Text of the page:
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7 Ways to Improve Your First Impression

Many forget the importance of a first impression. Here are 7 tips to help you get off on the right foot.
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I am amazed how little most people care about the initial impression they make. Are they unaware or just simply uninterested? Recently, I have been helping a few clients with business development and hiring. In that process, I have interviewed potential partners, vendors, management candidates and entry-level applicants. Across the board, I am astounded at how poorly people present themselves in person, online and by phone.

So many express dissatisfaction with their ability to close deals, make the right contacts or attract powerful opportunities. But for many, it's not the economy, their financial status or even Congress getting in their way. It's their inability to leave the kind of first impression that would make other people want to come back and spend more time, money or effort.

A little thought and intent goes a long way toward improving how people see you. Here are seven tips to help you wow them from the start.

1. Dress Well

Your outer appearance is your packaging. If you look cheap and unappealing, people will have a negative reaction. You don't have to spend a lot of money to look groomed and well-dressed. Every city, including New York, has places where you can get a decent haircut for less than $30, and there's an abundance of affordable, stylish clothes in stores and online. But grooming takes time and attention. You have to care about details like hair and nails. Being appropriately stylish doesn't mean you have to spend a fortune on Armani, but you need to understand color, material and effect. Every industry has minimal appearance standards, and you owe it to yourself to meet or exceed those--down to your shoes--regardless of your position. If you put in the care and effort, others will notice and respect you for it.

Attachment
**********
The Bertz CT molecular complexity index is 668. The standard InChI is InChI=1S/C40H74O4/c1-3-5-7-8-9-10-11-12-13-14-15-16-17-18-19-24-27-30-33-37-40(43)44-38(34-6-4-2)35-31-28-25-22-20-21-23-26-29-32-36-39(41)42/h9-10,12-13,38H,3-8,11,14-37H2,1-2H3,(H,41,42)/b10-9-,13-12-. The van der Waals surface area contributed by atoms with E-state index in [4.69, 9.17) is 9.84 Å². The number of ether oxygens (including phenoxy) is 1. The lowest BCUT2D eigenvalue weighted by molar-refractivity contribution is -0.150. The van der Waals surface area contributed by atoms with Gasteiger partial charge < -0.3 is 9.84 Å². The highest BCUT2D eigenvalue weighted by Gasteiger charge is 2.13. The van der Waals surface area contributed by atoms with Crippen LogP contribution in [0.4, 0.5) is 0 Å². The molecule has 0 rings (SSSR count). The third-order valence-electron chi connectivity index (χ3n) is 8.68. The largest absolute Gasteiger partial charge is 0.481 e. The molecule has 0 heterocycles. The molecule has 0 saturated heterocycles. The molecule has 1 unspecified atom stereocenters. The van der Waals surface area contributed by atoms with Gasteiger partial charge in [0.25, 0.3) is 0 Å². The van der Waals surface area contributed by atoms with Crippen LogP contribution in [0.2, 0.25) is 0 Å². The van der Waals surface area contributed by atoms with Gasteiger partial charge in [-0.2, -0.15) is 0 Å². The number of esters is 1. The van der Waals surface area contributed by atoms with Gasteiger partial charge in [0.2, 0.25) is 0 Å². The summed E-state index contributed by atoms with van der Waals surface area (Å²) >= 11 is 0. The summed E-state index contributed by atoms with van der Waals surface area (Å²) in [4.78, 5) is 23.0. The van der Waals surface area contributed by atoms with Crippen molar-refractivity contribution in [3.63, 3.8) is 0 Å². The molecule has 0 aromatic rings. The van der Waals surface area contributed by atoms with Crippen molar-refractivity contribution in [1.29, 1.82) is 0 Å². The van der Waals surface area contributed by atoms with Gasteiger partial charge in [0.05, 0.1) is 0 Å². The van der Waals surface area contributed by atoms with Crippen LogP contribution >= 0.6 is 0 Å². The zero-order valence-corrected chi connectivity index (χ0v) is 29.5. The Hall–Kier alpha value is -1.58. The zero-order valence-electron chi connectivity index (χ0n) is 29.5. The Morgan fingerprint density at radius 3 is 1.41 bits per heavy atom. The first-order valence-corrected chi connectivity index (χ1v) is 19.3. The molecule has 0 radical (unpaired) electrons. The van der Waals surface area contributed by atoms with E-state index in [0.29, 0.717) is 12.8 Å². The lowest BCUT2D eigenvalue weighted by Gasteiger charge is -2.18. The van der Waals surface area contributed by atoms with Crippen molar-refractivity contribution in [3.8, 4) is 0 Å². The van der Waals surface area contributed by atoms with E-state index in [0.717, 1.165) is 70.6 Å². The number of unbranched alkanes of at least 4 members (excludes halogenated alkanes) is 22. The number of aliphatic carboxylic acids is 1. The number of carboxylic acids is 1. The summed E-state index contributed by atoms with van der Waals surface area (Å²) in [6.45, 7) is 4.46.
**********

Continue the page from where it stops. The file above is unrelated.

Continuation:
2. Get Current

It's easier than ever to stay in tune with what happens in the world. People who don't know what's going on appear ignorant and unaware. Of course everyone is busy, but those who can't make a little time to check out the news come off as unorganized and uncaring. This is a very simple fix. Just set your computer or mobile browser homepage to Yahoo.com. That way, every time you go to the Internet, you can see what's happening in the feed. Spend 10 minutes a day looking at something other than sports scores and the latest on the Kardashians. Knowing what's going on will help you be a better conversationalist and find common ground with whomever you are trying to impress.

3. Learn Etiquette

My sister-in-law recently came here from Vietnam to start boarding school in the Northeast. Her new school offered an etiquette course for all the international students. I am sure the kids who took the class ended up knowing more about proper manners than their American peers. Appropriate behavior is constantly changing, so not every man needs to throw his coat over a puddle. But consistent acts of respect, chivalry and decorum elevate your impression on others from the start. Think about simple details like having a firm handshake, removing a hat indoors, using "please" and "thank you," and excusing yourself when ready to leave--all of these will show new acquaintances that you are thoughtful and considerate of others.